First-year Boston University coach David Quinn has had quite a bit of adversity to deal with between defections, roster cuts, and injuries that have resulted in the Terriers (8-14-3) being seriously undermanned. But Quinn believes in the players he has and offers no excuses as BU prepares to face No. 2 Boston College (19-4-3) in the 62d Beanpot semifinals Monday night at TD Garden.
When asked about transitioning through this season, Quinn said it hasn’t been as difficult as people on the outside may think.
“It’s a great group of kids and we’ve got great leadership,’’ said Quinn. “It’s fun to go to the rink every day even under these circumstances, which is difficult. The reality is, we made some decisions over the summer which I knew short term would hurt us, letting some guys go for a variety of reasons. But I thought long term, they were the best decisions for the program.
“Injuries obviously haven’t helped us lately. We have nine freshmen in the lineup every night. That’s not an excuse, that’s fact. And they’re young freshmen, they’re not nine 20-year-olds. So, we can be overwhelmed physically because we’re not a big, strong team.’’
Entering Monday night’s game, BU has one victory in its last 11 outings (1-8-2), but the freshmen are gaining valuable experience in crucial roles, which will benefit them.
“This kind of reminds me of 1987-88 and 1988-89 when BU [won just 14 games each season and] went through that stretch and struggled and were regrouping and then went on that great run,’’ said Quinn. “I am hoping that is certainly the case moving forward.
“If you talk to any coach at any college who takes over a program, there’s a lot to the job that you don’t realize. Especially when you take over after someone has been there for 40 years [as Jack Parker was]. Thank God Jack and I have the relationship we have and we talk as much as we do because it certainly has made it easier for me. But losing Matt Nieto [who turned pro] and letting the guys go we let go has made it difficult. That being said, I love going to work every day. I know how lucky I am.’’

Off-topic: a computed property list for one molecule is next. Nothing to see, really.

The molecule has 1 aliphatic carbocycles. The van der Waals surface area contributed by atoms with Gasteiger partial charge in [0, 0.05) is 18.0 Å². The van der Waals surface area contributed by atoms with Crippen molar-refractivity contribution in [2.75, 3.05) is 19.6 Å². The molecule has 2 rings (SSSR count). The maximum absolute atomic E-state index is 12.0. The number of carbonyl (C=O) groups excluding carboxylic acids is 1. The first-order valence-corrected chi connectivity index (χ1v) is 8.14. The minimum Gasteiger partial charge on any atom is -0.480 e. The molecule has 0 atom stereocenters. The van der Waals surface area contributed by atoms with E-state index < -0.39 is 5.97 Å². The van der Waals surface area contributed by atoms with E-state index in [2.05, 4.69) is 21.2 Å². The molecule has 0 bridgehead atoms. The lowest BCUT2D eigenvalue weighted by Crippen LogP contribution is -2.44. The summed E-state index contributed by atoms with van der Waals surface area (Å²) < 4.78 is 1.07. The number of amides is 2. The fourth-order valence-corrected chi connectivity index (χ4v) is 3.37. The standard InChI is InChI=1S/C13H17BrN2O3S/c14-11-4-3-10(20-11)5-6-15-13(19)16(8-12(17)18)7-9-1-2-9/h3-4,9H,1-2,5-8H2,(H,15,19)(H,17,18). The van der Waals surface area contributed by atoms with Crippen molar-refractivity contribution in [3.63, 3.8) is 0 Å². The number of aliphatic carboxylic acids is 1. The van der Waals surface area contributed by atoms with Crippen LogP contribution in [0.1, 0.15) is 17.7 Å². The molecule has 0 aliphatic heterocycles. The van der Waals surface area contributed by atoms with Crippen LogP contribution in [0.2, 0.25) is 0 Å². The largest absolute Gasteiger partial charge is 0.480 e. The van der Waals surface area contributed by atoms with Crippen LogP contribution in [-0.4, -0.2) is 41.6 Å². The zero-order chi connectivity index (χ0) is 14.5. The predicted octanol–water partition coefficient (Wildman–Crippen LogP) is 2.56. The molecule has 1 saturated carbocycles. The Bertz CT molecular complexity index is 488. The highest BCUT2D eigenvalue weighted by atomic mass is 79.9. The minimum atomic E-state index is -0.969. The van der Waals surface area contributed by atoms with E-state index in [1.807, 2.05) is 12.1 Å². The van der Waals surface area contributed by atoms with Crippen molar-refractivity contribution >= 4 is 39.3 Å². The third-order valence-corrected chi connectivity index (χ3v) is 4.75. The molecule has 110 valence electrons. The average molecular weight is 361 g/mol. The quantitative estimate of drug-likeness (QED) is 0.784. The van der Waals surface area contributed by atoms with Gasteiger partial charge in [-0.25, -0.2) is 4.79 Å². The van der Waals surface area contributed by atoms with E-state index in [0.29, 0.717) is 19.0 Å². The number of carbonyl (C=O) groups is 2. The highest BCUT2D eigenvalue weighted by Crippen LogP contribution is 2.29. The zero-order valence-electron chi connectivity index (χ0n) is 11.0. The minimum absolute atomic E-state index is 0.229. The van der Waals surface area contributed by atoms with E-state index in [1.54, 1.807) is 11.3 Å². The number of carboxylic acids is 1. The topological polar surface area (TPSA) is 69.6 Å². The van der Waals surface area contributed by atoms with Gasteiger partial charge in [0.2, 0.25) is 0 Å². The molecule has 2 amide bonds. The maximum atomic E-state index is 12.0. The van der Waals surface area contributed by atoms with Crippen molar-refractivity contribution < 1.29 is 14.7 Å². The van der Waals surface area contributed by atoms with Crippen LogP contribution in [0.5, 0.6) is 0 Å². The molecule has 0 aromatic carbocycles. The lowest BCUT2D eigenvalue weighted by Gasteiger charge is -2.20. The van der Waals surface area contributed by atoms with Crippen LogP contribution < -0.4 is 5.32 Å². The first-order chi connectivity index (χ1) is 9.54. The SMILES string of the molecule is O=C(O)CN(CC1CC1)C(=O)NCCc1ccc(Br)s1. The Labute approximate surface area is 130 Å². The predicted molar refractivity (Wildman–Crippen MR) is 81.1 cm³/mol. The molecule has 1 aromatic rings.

Quinn said despite the struggles, morale has remained high and he attributes that to the leadership in the locker room.
“I give the guys a lot of credit,’’ said Quinn. “It’s not easy to stay upbeat during a time like that and they’ve managed to do it.’’
Quinn said he knows his team has a challenge ahead against archrival BC.
“I think we got rid of the awe factor,’’ said Quinn. “When we first played them [during a 5-1 loss Nov. 8], we were a little bit wide-eyed and said, ‘Oh my God, there’s Johnny Gaudreau and Kevin Hayes and Billy Arnold.’ And then [coach Jerry York] ruined it for everyone by putting those three together. We got over that and that’s why we had a competitive game with them last time we played them [Jan. 17 in a 6-4 loss].’’
On a roll
BC is going after its fifth straight Beanpot crown. The team is unbeaten in its last 12 contests (11-0-1). The streak is tied for the fourth longest in the York era. York’s 2011-12 season ended with a 19-game winning run, which culminated in an NCAA championship . . . Gaudreau goes into the Beanpot on a tear, averaging nearly 2 points per game (1.96), and became the first player in the nation to reach the 50-point plateau . . . Gaudreau carries a 21-game point streak into Monday with 43 points, 20 of them goals, in that span with 12 multiple-point performances and a plus-31 rating . . . Since being put together on Dec. 6, Gaudreau, Arnold, and Hayes have amassed 68 points and a plus-56 rating.
Junior goaltender Clay Witt, who is expected to get the start for No. 10 Northeastern’s game against Harvard, leads the nation with a .943 save percentage and is one of nine netminders in the country with 13 or more victories (13-6-2) . . . Harvard has killed off 22 of its last 23 penalties, including a five-minute major against BU Jan. 4 and a lengthy five-on-three Jan. 24 at Union. The Crimson penalty kill is ranked No. 4 in the nation behind Vermont, BC, and Quinnipiac.